2016 VA and Medicaid – Changes and Trends #2016VA #2016 Medicaid
This week I thought I would discuss some changes and trends that are – and in the future may – make it more difficult to qualify for two programs that provide critical benefits to pay for long term care, the VA’s Aid and Attendance and New Jersey’s Medicaid program.
A year ago I told you that the VA had proposed new regulations that would severely restrict the ability of wartime veterans and their spouses to qualify for a pension that can provide as much as $2120 a month that can help cover long term care costs (See Blog Post 2-9-15). The biggest change that has been proposed is the imposition of a 3 year look back which would work similar to Medicaid’s 5 year look back. Whereas now, with proper planning and restructuring of assets, an applicant with assets in excess of the VA’s asset limit of approximately $80,000 can immediately qualify for benefits, a 3 year look back would act as a 3 year waiting period for those same benefits.
Rumors circulated for months that these changes would occur in February, 2016. Now word is that these changes could be coming in March, 2016. For anyone with assets in excess of $80,000 who may want to apply for the VA benefit while avoiding this 3 year waiting period, the message is clear. Do your planning now before any changes are implemented. The window of opportunity may be closing.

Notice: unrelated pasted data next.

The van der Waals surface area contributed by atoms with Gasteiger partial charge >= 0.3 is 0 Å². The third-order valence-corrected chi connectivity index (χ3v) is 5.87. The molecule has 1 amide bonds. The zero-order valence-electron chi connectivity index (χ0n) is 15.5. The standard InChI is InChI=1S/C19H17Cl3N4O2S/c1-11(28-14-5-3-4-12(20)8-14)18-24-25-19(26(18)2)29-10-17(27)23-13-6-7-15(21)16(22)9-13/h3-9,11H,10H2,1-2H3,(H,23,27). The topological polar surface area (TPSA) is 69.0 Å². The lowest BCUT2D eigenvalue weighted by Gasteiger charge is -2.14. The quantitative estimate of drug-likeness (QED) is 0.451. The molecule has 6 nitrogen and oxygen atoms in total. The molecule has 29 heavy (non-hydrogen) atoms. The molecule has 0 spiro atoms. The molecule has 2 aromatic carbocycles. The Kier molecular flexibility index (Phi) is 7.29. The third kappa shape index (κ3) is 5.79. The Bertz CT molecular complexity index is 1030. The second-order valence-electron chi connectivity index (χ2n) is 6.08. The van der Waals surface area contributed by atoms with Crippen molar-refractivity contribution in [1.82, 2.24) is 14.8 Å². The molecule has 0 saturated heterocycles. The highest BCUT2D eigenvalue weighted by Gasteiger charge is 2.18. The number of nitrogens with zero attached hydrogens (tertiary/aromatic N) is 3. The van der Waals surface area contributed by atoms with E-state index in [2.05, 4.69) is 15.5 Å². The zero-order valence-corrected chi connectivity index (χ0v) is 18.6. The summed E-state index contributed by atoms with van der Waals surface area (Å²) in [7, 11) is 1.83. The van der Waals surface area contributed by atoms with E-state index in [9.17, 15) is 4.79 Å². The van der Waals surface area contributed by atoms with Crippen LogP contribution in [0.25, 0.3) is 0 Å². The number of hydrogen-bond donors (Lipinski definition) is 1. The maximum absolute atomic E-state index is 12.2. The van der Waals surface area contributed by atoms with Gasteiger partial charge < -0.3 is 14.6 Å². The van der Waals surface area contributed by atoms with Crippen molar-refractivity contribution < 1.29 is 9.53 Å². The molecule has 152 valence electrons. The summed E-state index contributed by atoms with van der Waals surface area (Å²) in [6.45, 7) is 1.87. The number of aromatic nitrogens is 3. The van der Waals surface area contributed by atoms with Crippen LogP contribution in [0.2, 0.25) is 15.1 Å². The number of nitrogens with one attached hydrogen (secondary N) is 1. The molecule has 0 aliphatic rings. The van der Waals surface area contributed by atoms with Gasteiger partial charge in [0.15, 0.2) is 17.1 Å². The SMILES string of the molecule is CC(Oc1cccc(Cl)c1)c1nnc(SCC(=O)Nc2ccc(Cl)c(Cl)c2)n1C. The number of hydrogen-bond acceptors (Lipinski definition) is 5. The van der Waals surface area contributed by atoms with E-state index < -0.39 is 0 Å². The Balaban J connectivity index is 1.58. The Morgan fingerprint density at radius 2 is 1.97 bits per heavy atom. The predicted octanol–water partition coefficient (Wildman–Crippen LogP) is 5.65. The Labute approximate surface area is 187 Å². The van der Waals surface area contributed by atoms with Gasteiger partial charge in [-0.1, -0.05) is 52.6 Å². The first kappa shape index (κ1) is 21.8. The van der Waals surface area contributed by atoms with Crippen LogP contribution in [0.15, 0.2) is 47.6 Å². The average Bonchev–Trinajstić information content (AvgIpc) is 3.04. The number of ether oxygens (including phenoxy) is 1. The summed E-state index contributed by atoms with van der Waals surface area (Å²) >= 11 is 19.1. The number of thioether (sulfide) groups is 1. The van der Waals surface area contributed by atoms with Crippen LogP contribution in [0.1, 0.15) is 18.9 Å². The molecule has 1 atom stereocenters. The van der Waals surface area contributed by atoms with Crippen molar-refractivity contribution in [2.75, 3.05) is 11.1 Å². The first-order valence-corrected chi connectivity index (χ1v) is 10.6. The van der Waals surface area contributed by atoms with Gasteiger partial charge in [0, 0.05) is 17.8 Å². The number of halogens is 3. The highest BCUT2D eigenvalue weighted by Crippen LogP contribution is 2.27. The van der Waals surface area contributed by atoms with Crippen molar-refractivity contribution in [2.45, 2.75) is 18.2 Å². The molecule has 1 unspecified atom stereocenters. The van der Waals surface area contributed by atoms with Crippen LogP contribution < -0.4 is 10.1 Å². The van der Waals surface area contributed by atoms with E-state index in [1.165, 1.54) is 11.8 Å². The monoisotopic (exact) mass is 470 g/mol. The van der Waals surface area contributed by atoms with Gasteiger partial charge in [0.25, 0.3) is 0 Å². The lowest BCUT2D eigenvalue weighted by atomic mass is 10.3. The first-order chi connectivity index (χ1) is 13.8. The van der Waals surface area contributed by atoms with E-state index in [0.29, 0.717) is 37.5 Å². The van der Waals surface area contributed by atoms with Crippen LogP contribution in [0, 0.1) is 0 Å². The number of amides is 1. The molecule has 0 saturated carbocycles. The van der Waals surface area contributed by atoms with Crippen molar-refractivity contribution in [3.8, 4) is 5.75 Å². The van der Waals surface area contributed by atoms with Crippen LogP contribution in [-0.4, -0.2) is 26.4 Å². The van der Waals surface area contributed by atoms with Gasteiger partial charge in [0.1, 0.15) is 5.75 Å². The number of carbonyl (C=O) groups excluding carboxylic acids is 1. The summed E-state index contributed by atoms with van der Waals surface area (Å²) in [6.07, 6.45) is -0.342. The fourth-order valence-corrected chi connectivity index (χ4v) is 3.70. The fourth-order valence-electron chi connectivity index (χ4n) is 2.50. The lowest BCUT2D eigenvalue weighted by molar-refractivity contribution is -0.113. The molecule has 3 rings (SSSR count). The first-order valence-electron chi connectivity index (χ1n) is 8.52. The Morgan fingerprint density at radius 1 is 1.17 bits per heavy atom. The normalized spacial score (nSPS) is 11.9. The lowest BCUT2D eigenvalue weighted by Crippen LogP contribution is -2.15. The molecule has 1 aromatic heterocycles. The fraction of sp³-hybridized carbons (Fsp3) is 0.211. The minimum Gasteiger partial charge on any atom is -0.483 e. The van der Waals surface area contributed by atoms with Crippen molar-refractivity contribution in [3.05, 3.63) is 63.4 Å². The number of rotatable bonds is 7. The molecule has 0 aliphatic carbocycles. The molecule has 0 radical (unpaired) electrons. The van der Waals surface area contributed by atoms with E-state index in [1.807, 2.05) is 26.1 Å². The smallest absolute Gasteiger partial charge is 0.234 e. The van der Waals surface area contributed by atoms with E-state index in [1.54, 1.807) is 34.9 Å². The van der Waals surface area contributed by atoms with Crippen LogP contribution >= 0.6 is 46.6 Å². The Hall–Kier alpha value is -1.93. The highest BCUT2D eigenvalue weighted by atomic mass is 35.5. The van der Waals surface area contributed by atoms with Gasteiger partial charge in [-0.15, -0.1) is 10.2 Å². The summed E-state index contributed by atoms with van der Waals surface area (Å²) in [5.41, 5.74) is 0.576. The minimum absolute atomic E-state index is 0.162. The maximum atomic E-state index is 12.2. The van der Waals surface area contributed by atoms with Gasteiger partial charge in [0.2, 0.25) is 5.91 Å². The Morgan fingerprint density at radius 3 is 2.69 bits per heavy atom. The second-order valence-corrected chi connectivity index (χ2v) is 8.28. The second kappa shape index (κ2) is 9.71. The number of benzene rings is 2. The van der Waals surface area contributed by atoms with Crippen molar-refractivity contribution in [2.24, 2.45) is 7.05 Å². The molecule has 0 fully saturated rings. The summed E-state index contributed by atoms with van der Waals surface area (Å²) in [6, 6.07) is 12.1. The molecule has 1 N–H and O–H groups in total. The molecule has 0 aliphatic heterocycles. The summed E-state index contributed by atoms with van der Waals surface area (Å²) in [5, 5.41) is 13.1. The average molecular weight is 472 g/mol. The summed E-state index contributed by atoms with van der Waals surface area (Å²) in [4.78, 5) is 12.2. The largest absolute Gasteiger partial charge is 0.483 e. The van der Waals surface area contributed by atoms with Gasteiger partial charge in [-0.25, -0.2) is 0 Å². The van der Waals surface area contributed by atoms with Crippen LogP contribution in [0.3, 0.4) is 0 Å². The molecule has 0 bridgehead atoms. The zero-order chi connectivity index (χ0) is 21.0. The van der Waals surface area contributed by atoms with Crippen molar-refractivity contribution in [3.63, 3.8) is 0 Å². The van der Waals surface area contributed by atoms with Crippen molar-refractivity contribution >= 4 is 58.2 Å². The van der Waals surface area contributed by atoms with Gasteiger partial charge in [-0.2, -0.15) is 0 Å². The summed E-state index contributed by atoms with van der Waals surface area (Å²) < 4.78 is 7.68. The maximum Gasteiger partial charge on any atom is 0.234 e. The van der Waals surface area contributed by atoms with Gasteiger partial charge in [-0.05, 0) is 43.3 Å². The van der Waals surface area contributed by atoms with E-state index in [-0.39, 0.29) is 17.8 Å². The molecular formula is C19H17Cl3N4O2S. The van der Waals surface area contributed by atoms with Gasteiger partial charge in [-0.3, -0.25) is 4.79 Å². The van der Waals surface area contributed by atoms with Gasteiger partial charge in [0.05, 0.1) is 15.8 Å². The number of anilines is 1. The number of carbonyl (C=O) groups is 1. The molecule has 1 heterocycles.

Let’s turn to Medicaid. I have been filing Medicaid applications for clients for 20 years but have noticed a disturbing trend in recent months. New Jersey appears to be more willing to deny applications for what it terms “lack of verification”, forcing us to file appeals in order to continue to fight on our clients’ behalf for these critical benefits.
As I have written on many occasions in this blog, New Jersey’s Medicaid caseworkers conduct extensive and exhaustive searches of the 5 years of financial statements provided as part of every application. What they do is provide us with a laundry list – several pages long – of checks and deposit slips that they want to see copies of.
In some cases, the agent under POA acting for the Medicaid applicant can easily and quickly obtain the requested documentation. In other cases they can’t, often because the financial institutions aren’t very cooperative. Increasingly, the State is denying applications because this detailed documentation is not being provided quickly enough.
So, what New Jersey Medicaid does is deny the application because it is incomplete. “Refile the application when you have everything together”, the State says. But, they say this 6 or 9 months after the original application date. Refiling means the loss of most of those months which New Jersey will never have to cover, leaving families with a huge nursing home care bill they never anticipated.